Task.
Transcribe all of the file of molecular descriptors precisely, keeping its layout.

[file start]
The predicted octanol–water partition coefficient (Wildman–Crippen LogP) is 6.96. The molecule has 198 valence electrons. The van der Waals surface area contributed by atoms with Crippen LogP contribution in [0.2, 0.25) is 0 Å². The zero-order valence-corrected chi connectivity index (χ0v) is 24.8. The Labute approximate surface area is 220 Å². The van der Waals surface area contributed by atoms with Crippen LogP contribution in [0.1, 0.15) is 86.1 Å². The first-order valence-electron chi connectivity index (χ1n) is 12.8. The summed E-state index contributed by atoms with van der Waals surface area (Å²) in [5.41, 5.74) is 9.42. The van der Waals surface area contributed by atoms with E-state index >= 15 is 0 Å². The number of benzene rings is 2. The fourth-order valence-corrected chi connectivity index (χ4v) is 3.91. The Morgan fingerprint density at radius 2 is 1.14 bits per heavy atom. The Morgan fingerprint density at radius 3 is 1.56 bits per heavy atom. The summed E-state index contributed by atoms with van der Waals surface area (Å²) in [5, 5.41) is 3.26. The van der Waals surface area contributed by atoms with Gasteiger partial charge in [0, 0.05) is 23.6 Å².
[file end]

The predicted octanol–water partition coefficient (Wildman–Crippen LogP) is 6.96. The molecule has 198 valence electrons. The van der Waals surface area contributed by atoms with Crippen LogP contribution in [0.2, 0.25) is 0 Å². The zero-order valence-corrected chi connectivity index (χ0v) is 24.8. The Labute approximate surface area is 220 Å². The van der Waals surface area contributed by atoms with Crippen LogP contribution in [0.1, 0.15) is 86.1 Å². The first-order valence-electron chi connectivity index (χ1n) is 12.8. The summed E-state index contributed by atoms with van der Waals surface area (Å²) in [5.41, 5.74) is 9.42. The van der Waals surface area contributed by atoms with E-state index >= 15 is 0 Å². The number of benzene rings is 2. The fourth-order valence-corrected chi connectivity index (χ4v) is 3.91. The Morgan fingerprint density at radius 2 is 1.14 bits per heavy atom. The Morgan fingerprint density at radius 3 is 1.56 bits per heavy atom. The summed E-state index contributed by atoms with van der Waals surface area (Å²) in [5, 5.41) is 3.26. The van der Waals surface area contributed by atoms with Gasteiger partial charge in [0, 0.05) is 23.6 Å².